In 1888, Sherlock Holmes and Dr Watson are called to invesitigate the Jack the Ripper murders, and uncover a conspiracy that extends from the gutters of Whitechapel to the highest in the land.
The Hughes Brothers’ From Hell is a de facto remake of this 1979 Sherlock Holmes movie, which proposes exactly the same far-fetched, later-discredited ‘solution’ to the mystery of Jack the Ripper – involving a Masonic conspiracy, the Queen’s own surgeon and a hit-list of East End harlots who have their throats cut to conceal a Royal scandal.
This more obviously fictional earlier draft is the better bet, with a well-constructed screenplay from John Hopkins and a very fine Holmes and Watson teaming from Christopher Plummer and James Mason.
Mason makes a lot out of a tiny little scene about eating peas and provides a human centre for a fairly cynical tale, while Plummer is a more impassioned Sherlock than usual, dryly sorting through clues but appalled by the truths he uncovers and even, at one point, moved to tears. It has the expected Ripper business of prowling through foggy alleyways and riotous behaviour in Whitechapel gin-mills, but ventures into unsual areas with a series of guest star turns from David Hemmings as a Scotland Yard inspector who turns out to be a radical out to use the killings to inspire a revolution, Donald Sutherland as an enormously-whiskered psychic who claims to have an insight into the case, John Gielgud as the smug Prime Minister who decides to institute a Watergate-style cover-up to maintain public order and (especially) Genevieve Bujold as a former Royal mistress unjustly confined in an insane asylum. Director Bob Clark had a big hit with Porky’s, but was also behind some interesting horror films, including Children Shouldn’t Play With Dead Things and Dead of Night (aka Deathdream).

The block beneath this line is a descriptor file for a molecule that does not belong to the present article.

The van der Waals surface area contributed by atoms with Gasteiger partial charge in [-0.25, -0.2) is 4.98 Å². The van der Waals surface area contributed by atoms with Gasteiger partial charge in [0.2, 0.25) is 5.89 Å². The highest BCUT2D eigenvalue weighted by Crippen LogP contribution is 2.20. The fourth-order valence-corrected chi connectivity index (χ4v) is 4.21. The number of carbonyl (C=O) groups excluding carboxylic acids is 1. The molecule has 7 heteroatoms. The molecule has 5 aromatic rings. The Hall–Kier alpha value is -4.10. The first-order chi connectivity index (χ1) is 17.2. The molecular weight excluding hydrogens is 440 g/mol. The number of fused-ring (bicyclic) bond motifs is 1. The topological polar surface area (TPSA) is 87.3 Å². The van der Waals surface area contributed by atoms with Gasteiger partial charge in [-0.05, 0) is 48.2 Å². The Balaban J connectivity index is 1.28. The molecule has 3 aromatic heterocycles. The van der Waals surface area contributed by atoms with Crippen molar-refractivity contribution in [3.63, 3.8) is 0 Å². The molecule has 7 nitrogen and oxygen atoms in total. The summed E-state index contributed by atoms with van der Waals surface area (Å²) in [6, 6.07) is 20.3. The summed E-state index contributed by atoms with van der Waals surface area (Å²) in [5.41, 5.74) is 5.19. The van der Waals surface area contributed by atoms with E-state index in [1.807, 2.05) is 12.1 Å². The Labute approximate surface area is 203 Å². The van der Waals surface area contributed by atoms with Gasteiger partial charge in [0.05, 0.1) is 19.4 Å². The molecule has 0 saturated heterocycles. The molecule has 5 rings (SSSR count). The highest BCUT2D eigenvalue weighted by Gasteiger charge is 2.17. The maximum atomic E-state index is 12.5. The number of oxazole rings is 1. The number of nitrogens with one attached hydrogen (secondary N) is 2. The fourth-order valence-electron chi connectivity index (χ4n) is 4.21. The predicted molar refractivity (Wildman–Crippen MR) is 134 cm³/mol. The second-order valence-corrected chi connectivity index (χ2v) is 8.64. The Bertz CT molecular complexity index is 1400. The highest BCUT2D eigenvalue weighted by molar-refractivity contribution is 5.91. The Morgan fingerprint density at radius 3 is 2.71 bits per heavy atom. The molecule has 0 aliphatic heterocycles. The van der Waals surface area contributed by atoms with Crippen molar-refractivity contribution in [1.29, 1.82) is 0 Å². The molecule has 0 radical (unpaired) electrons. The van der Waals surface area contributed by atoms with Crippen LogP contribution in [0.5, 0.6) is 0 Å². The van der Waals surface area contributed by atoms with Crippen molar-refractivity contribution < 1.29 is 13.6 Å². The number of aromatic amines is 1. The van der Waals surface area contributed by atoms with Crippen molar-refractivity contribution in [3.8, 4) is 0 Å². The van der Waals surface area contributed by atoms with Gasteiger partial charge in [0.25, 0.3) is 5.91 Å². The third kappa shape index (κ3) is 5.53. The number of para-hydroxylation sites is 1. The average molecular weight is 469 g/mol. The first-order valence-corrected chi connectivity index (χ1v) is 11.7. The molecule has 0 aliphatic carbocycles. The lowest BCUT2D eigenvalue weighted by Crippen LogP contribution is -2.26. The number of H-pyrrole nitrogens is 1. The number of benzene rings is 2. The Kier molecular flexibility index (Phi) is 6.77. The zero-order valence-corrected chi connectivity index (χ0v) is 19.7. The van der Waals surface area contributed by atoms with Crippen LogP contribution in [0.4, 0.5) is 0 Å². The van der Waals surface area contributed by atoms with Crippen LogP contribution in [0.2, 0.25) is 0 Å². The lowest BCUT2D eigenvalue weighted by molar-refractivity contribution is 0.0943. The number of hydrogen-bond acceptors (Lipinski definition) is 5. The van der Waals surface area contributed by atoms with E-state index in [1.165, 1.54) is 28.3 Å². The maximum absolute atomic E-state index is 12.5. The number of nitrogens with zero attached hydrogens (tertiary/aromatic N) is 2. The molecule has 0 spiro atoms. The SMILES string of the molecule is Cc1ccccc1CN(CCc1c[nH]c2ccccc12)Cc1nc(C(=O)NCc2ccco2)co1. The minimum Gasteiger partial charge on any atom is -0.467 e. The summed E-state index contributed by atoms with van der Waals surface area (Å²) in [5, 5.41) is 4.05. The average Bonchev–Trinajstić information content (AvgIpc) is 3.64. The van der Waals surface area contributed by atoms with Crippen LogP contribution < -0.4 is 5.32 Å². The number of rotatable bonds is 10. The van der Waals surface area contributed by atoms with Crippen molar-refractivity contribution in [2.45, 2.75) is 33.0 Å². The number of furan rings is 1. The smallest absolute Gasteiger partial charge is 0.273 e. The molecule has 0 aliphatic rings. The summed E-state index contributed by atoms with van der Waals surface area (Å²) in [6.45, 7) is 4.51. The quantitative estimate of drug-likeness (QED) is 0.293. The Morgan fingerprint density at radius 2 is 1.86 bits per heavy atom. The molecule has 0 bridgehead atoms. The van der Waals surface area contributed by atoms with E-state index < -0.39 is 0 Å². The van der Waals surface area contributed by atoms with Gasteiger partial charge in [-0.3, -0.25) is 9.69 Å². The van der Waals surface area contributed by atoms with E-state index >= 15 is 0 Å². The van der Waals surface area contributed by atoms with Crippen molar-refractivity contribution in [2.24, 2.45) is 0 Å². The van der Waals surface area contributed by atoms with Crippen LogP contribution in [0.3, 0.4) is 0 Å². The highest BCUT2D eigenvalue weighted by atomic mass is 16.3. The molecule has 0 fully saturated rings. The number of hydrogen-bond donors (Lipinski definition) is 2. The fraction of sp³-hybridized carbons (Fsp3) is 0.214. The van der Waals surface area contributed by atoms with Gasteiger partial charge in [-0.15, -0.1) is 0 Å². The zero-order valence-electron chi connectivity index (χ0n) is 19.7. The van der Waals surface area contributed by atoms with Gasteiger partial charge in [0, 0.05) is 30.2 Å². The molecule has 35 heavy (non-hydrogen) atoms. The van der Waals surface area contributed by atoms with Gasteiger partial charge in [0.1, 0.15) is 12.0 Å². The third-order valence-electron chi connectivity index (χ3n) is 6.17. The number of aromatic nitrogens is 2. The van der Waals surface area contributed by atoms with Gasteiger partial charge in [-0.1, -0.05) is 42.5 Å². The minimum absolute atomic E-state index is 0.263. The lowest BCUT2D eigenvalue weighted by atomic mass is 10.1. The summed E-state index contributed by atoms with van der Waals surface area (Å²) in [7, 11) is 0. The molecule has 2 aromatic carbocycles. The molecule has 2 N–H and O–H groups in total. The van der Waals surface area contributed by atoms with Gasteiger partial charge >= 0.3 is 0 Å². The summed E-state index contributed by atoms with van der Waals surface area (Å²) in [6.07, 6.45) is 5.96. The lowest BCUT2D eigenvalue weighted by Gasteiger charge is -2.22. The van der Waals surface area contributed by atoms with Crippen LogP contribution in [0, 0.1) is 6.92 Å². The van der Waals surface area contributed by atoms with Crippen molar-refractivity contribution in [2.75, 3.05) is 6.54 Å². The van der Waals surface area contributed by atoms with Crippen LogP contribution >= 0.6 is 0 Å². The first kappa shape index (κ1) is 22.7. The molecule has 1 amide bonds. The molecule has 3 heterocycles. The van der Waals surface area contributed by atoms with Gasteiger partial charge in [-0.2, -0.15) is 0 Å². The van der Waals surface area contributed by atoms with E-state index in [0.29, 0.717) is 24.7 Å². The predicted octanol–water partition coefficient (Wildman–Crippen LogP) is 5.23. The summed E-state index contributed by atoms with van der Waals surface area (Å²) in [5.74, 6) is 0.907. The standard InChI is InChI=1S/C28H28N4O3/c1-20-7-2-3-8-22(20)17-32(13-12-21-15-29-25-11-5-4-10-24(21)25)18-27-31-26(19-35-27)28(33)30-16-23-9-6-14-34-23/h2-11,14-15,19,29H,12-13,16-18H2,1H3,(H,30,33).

This is lots of fun and the actors definitely look like they're having a good time.